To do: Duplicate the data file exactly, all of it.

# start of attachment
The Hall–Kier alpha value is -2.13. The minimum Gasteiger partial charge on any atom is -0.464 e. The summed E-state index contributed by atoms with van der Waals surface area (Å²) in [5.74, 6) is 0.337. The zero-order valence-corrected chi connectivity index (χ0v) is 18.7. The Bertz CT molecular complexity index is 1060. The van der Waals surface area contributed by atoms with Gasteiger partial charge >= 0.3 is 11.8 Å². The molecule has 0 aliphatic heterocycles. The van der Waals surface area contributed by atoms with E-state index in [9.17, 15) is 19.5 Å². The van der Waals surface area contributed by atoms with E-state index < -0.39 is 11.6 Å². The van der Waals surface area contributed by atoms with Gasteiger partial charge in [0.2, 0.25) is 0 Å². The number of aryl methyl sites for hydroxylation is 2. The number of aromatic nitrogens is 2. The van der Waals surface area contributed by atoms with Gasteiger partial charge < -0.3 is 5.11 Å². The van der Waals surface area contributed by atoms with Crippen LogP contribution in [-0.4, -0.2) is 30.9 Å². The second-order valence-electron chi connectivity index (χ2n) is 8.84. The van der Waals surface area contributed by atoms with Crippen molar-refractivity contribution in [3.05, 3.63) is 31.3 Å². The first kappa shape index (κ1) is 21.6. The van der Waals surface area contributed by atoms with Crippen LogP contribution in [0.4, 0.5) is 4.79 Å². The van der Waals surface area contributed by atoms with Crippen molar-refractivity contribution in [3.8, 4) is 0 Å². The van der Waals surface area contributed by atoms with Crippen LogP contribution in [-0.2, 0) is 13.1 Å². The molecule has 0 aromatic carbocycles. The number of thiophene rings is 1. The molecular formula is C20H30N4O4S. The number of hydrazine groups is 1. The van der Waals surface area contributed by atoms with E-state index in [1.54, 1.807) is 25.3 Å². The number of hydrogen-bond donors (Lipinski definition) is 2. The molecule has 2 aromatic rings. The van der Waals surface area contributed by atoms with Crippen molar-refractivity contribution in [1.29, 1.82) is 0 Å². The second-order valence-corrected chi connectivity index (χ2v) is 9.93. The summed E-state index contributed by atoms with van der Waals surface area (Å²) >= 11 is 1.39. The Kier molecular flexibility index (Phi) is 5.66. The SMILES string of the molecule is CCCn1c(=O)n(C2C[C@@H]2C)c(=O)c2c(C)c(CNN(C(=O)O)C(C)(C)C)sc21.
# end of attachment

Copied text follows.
The Hall–Kier alpha value is -2.13. The minimum Gasteiger partial charge on any atom is -0.464 e. The summed E-state index contributed by atoms with van der Waals surface area (Å²) in [5.74, 6) is 0.337. The zero-order valence-corrected chi connectivity index (χ0v) is 18.7. The Bertz CT molecular complexity index is 1060. The van der Waals surface area contributed by atoms with Gasteiger partial charge >= 0.3 is 11.8 Å². The molecule has 0 aliphatic heterocycles. The van der Waals surface area contributed by atoms with E-state index in [9.17, 15) is 19.5 Å². The van der Waals surface area contributed by atoms with E-state index < -0.39 is 11.6 Å². The van der Waals surface area contributed by atoms with Gasteiger partial charge in [0.2, 0.25) is 0 Å². The number of aryl methyl sites for hydroxylation is 2. The number of aromatic nitrogens is 2. The van der Waals surface area contributed by atoms with Gasteiger partial charge < -0.3 is 5.11 Å². The van der Waals surface area contributed by atoms with Crippen LogP contribution in [-0.4, -0.2) is 30.9 Å². The second-order valence-electron chi connectivity index (χ2n) is 8.84. The van der Waals surface area contributed by atoms with Crippen molar-refractivity contribution in [3.05, 3.63) is 31.3 Å². The first kappa shape index (κ1) is 21.6. The van der Waals surface area contributed by atoms with Crippen LogP contribution in [0.4, 0.5) is 4.79 Å². The van der Waals surface area contributed by atoms with Crippen molar-refractivity contribution in [3.8, 4) is 0 Å². The van der Waals surface area contributed by atoms with Crippen LogP contribution in [-0.2, 0) is 13.1 Å². The molecule has 0 aromatic carbocycles. The number of thiophene rings is 1. The molecular formula is C20H30N4O4S. The number of hydrazine groups is 1. The van der Waals surface area contributed by atoms with E-state index in [1.54, 1.807) is 25.3 Å². The number of hydrogen-bond donors (Lipinski definition) is 2. The molecule has 2 aromatic rings. The van der Waals surface area contributed by atoms with Crippen molar-refractivity contribution in [1.29, 1.82) is 0 Å². The second-order valence-corrected chi connectivity index (χ2v) is 9.93. The summed E-state index contributed by atoms with van der Waals surface area (Å²) >= 11 is 1.39. The Kier molecular flexibility index (Phi) is 5.66. The SMILES string of the molecule is CCCn1c(=O)n(C2C[C@@H]2C)c(=O)c2c(C)c(CNN(C(=O)O)C(C)(C)C)sc21.